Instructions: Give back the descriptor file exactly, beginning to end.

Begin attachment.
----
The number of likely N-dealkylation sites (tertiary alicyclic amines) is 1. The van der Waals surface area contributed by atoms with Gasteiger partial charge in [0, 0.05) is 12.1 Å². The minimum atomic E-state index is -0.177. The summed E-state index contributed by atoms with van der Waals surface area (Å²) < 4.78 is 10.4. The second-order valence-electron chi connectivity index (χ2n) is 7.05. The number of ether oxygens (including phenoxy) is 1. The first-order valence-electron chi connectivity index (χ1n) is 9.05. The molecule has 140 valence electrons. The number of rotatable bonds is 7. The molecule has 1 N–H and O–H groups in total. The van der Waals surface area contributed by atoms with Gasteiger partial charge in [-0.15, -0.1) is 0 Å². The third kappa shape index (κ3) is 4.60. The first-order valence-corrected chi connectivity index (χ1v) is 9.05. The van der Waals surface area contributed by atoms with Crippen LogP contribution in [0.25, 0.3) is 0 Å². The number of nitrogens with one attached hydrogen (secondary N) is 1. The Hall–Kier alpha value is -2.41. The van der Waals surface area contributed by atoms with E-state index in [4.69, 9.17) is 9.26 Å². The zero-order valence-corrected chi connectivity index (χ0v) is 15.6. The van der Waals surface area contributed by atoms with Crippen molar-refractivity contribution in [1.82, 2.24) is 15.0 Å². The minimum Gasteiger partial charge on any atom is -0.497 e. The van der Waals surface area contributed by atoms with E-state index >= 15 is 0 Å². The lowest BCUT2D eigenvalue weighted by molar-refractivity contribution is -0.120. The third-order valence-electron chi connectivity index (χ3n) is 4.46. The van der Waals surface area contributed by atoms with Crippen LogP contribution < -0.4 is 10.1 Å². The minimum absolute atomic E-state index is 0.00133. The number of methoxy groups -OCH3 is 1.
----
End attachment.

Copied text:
The number of likely N-dealkylation sites (tertiary alicyclic amines) is 1. The van der Waals surface area contributed by atoms with Gasteiger partial charge in [0, 0.05) is 12.1 Å². The minimum atomic E-state index is -0.177. The summed E-state index contributed by atoms with van der Waals surface area (Å²) < 4.78 is 10.4. The second-order valence-electron chi connectivity index (χ2n) is 7.05. The number of ether oxygens (including phenoxy) is 1. The first-order valence-electron chi connectivity index (χ1n) is 9.05. The molecule has 140 valence electrons. The number of rotatable bonds is 7. The molecule has 1 N–H and O–H groups in total. The van der Waals surface area contributed by atoms with Gasteiger partial charge in [-0.15, -0.1) is 0 Å². The third kappa shape index (κ3) is 4.60. The first-order valence-corrected chi connectivity index (χ1v) is 9.05. The van der Waals surface area contributed by atoms with Crippen LogP contribution in [0.25, 0.3) is 0 Å². The number of nitrogens with one attached hydrogen (secondary N) is 1. The Hall–Kier alpha value is -2.41. The van der Waals surface area contributed by atoms with E-state index in [4.69, 9.17) is 9.26 Å². The zero-order valence-corrected chi connectivity index (χ0v) is 15.6. The van der Waals surface area contributed by atoms with Crippen molar-refractivity contribution in [1.82, 2.24) is 15.0 Å². The minimum Gasteiger partial charge on any atom is -0.497 e. The van der Waals surface area contributed by atoms with E-state index >= 15 is 0 Å². The lowest BCUT2D eigenvalue weighted by molar-refractivity contribution is -0.120. The third-order valence-electron chi connectivity index (χ3n) is 4.46. The van der Waals surface area contributed by atoms with Crippen LogP contribution < -0.4 is 10.1 Å². The minimum absolute atomic E-state index is 0.00133. The number of methoxy groups -OCH3 is 1.